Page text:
Rarely Seen Chinese Paintings Unfurl at the Cleveland Museum of Art
Ten Chinese paintings now on view at the Cleveland Museum of Art are seldom seen. They're so old, so fragile and so sensitive to light that they can’t easily be shown.
And as WKSU’s Vivian Goodman reports, their monumental size also makes them difficult to display.
The paintings in the exhibition “Silent Poetry” depict a series of scenes laid out in segments, horizontally. They tell stories that progress through time and space on narrow, continuous rolls of silk and paper, some more than 20-feet long.
We’re touring the exhibition with its curator, Marjorie Williams, senior director for endowment development at the Cleveland Museum of Art.”
Designed to be studied
Williams says that unlike western paintings this art was never meant to be hung on walls, but rather to be unrolled for occasional viewing in intimate settings by artists, scholars, and collectors, "So that you would sit at a table with friends, and look at the scroll, talk about it, exchange ideas.”
The exhibition’s title, “Silent Poetry,” is also that of a new 500-page book presenting new research on the museum’s Chinese art collection. It refers to the fact that these painters were not graphic artists alone.
Poetry enhances the imagery
“Chinese painters were poets, great calligraphers, and painters, and to them there was a unity of expression when they brought them together in their paintings.”
Covering the gallery’s entire back wall is a blown-up graphic of one of the art works, an ink- on- paper scroll believed to be from the 1530s titled Old Pine Tree. The undulating tree branches are meant to suggest the arms of a dragon.
“You view first the scenery, the subject, but then at the very end there’s a poem, and I think reading that gives you a deeper understanding.”
Williams reads the translation: “The force of change beyond restraint. The dragons whiskers are likened to a forest of spears.”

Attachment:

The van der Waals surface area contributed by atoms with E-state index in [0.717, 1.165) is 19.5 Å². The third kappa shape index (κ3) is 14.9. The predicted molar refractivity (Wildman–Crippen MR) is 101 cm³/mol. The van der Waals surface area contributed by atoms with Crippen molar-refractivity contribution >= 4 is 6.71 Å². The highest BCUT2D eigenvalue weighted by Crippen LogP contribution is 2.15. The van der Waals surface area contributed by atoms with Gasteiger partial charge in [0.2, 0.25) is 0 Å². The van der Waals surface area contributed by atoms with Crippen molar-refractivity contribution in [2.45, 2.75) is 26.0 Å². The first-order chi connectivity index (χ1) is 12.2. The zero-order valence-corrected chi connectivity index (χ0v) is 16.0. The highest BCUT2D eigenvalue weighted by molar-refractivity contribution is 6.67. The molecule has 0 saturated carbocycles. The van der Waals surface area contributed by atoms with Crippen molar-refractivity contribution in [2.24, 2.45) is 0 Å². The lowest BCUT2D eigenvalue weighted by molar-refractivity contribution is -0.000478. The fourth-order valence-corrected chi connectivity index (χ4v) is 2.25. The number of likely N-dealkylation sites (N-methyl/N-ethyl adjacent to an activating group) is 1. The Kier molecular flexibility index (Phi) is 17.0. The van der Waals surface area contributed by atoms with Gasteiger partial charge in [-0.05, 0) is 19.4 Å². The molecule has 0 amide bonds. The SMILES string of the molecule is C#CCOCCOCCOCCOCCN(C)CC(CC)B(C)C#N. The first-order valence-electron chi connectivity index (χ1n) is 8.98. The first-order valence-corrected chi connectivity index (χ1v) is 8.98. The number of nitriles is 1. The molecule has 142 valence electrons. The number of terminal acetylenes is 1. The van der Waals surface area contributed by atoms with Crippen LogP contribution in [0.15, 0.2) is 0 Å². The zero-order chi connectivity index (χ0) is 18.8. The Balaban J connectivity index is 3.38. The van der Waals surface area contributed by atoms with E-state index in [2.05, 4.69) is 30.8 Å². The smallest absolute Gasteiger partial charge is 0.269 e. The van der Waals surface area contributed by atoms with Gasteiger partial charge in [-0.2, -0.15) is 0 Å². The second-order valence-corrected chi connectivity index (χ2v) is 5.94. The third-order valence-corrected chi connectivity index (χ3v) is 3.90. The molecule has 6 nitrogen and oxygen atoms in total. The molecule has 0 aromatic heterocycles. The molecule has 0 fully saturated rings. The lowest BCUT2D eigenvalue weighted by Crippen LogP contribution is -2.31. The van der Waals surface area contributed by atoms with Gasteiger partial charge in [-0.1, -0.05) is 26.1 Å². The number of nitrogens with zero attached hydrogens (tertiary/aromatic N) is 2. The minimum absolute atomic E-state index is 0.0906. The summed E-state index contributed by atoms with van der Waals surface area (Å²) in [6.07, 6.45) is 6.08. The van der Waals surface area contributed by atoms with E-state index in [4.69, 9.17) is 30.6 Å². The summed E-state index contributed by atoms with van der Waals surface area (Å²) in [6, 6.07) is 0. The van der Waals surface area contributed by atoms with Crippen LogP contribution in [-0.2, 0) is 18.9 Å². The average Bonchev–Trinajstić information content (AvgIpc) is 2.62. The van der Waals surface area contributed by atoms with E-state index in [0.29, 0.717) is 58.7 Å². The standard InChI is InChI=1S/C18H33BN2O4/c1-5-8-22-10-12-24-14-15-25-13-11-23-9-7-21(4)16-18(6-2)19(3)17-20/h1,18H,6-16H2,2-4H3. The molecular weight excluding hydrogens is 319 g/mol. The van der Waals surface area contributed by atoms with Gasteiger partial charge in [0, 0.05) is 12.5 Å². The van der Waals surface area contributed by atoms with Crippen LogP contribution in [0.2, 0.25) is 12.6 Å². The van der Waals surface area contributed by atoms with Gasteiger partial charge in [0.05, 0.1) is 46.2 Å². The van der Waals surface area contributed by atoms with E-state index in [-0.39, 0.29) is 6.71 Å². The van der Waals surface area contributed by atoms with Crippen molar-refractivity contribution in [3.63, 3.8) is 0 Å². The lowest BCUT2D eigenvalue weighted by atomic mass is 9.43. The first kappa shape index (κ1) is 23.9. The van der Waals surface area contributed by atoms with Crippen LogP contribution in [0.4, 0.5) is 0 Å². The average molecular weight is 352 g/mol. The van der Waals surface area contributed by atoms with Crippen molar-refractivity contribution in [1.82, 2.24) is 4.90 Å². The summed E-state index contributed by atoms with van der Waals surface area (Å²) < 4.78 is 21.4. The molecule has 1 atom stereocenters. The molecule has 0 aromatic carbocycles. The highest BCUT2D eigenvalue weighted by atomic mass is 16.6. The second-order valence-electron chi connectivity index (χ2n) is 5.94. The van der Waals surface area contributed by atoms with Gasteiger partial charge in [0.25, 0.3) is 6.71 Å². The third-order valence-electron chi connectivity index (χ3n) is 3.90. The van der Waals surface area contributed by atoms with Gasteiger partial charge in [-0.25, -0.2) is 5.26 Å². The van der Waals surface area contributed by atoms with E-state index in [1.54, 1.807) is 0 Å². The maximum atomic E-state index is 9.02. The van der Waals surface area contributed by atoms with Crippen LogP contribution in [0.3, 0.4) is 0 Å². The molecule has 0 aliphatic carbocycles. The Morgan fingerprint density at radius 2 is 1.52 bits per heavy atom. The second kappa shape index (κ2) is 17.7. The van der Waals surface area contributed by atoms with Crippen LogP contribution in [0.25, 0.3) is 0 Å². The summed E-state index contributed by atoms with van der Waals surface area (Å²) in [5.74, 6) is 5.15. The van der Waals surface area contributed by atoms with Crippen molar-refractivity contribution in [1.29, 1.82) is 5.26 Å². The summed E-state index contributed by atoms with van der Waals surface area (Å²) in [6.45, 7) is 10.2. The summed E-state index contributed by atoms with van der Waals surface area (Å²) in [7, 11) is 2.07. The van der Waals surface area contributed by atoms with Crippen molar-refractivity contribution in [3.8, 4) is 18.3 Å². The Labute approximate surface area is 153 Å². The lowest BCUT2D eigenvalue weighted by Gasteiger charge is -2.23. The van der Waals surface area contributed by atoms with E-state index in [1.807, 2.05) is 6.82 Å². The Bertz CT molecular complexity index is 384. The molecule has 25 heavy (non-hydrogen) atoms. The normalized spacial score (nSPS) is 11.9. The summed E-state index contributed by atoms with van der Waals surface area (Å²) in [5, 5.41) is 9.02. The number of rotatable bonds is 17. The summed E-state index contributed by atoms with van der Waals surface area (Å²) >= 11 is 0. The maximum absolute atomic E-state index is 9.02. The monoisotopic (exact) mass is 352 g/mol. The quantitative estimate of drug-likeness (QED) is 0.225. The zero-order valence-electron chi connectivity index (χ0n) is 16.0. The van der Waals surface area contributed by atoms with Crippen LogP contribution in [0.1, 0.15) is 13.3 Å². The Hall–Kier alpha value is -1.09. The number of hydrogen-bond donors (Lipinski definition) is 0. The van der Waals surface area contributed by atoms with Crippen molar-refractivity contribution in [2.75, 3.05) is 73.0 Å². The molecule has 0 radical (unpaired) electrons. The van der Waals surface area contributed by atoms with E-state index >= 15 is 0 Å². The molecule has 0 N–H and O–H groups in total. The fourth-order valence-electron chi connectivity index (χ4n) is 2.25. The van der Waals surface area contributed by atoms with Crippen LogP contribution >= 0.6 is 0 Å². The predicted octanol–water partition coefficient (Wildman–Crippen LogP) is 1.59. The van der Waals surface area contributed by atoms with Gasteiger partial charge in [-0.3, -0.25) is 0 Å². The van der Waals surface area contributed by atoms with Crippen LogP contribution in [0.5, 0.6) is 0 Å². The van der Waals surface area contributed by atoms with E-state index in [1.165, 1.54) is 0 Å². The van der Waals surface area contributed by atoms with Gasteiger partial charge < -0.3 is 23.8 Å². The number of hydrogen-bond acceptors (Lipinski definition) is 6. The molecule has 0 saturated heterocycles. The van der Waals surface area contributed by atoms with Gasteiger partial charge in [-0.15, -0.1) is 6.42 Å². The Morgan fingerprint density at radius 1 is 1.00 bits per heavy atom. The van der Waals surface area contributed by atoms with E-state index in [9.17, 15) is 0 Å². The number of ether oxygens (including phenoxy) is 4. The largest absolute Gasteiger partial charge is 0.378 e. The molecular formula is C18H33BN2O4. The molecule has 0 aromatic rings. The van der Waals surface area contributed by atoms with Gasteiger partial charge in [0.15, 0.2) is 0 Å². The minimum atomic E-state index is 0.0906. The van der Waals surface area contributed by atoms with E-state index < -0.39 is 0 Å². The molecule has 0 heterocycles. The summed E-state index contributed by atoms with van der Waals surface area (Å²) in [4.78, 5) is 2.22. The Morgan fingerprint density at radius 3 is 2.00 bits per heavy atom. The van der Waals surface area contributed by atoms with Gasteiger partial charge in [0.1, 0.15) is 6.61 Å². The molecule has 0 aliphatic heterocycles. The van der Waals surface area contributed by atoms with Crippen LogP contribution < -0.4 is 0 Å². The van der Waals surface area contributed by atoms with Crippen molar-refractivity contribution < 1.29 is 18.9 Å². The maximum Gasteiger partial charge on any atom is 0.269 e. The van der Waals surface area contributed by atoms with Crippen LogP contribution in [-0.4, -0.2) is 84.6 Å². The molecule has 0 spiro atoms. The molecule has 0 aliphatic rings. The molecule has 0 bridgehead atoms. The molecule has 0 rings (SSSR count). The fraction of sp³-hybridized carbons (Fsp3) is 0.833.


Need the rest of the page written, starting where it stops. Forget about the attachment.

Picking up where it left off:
The exhibition closes Sunday. The book, "Silent Poetry: Chinese Paintings from the Collection of the Cleveland Museum of Art," is available at the museum store.
Williams chose these 10 works from the museum’s vast collection of Chinese art. “It’s a unique opportunity to see a hand scroll unrolled almost in its entirety. Generally when we show them upstairs in our galleries we can only show one section.”
Museum visitor Megan Humphrey came twice from Ashtabula to see the paintings, many of them so old and light-sensitive that they only rarely come out of storage.
“Actually I’m thrilled that they’re on display because I know how fragile they are.”
The works in the exhibition span from the 11th to the 18th centuries.
One 20-foot scroll from the late 16th Century titled “The Five Hundred Arhats” shows smiling, bald, apparently gregarious disciples of the Buddha.
"We begin the scroll with a very magical moment. One of the disciples has unleashed a dragon out of a beautiful flask. And as you move further down into the scroll we see here’s a group that are chatting among themselves. They have their shoes off. They’re sitting up on a rock. An attendant is bringing a tiger over to greet them.”
The legacy of Sherman Lee
Williams says masterpieces of Asian art have long contributed to the Cleveland museum’s international prestige. “And the Chinese painting collection in particular is one of the top four in the United States.”
It was built almost single-handedly by her former colleague Sherman Lee. He was director of the Cleveland Museum of Art from 1958 to 1983. But Lee was still a curator when he began purchasing hand scrolls in the early 1950s.
Williams says Lee seized the moment when China was just starting to part with its treasures.
“He was known for buying ahead of the curve. He recognized incredible quality in Chinese painting and purchased very, very well.”
One of Lee’s earliest acquisitions was the monumental landscape “Streams and Mountains without End.”
“People fishing by the water, little huts beautifully painted with layers of ink. It’s all monochromatic, no color, but you can see the infinite variety of brush work that give us the illusion of a mountain landscape.”
One of the later works in the exhibition, “Portraits of Emperor Qianlong, the Empress, and Eleven Imperial Consorts,” was actually painted by a western artist. “It’s probably our most well-known painting because it’s asked for frequently. It’s very well-known internationally.”
East meets West
Guiseppe Castiglione was a Jesuit priest who arrived in China in 1751.
“His mission in going to China was to paint altar pieces at the churches the Jesuits had hoped to build and establish. He was so talented that he was recognized by the empress of the court, and he was invited to become a court painter.”
Centuries later museum visitor Garrett Bacon also appreciates the priest’s talent.
“For me it’s just the detail. I could stare at this for hours. It’s amazing stuff, and the fact that it’s so old, and it’s been here for so long, and it still looks amazing.”